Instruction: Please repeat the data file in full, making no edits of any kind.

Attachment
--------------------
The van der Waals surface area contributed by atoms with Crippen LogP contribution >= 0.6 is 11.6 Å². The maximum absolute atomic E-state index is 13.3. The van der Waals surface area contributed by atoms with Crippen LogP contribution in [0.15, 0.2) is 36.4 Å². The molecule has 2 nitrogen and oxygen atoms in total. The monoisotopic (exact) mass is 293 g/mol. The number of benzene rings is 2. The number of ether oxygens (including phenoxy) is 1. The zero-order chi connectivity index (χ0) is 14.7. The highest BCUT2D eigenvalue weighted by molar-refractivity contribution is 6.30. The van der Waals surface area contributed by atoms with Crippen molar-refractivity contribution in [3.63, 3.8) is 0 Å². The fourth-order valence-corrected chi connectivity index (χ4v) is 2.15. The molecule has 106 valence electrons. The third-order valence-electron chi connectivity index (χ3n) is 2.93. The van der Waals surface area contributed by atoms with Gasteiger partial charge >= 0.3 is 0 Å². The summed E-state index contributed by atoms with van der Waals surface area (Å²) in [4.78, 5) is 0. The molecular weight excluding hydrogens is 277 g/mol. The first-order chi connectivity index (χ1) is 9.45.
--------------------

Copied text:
The van der Waals surface area contributed by atoms with Crippen LogP contribution >= 0.6 is 11.6 Å². The maximum absolute atomic E-state index is 13.3. The van der Waals surface area contributed by atoms with Crippen LogP contribution in [0.15, 0.2) is 36.4 Å². The molecule has 2 nitrogen and oxygen atoms in total. The monoisotopic (exact) mass is 293 g/mol. The number of benzene rings is 2. The number of ether oxygens (including phenoxy) is 1. The zero-order chi connectivity index (χ0) is 14.7. The highest BCUT2D eigenvalue weighted by molar-refractivity contribution is 6.30. The van der Waals surface area contributed by atoms with Crippen molar-refractivity contribution in [3.63, 3.8) is 0 Å². The fourth-order valence-corrected chi connectivity index (χ4v) is 2.15. The molecule has 106 valence electrons. The third-order valence-electron chi connectivity index (χ3n) is 2.93. The van der Waals surface area contributed by atoms with Gasteiger partial charge >= 0.3 is 0 Å². The summed E-state index contributed by atoms with van der Waals surface area (Å²) in [4.78, 5) is 0. The molecular weight excluding hydrogens is 277 g/mol. The first-order chi connectivity index (χ1) is 9.45.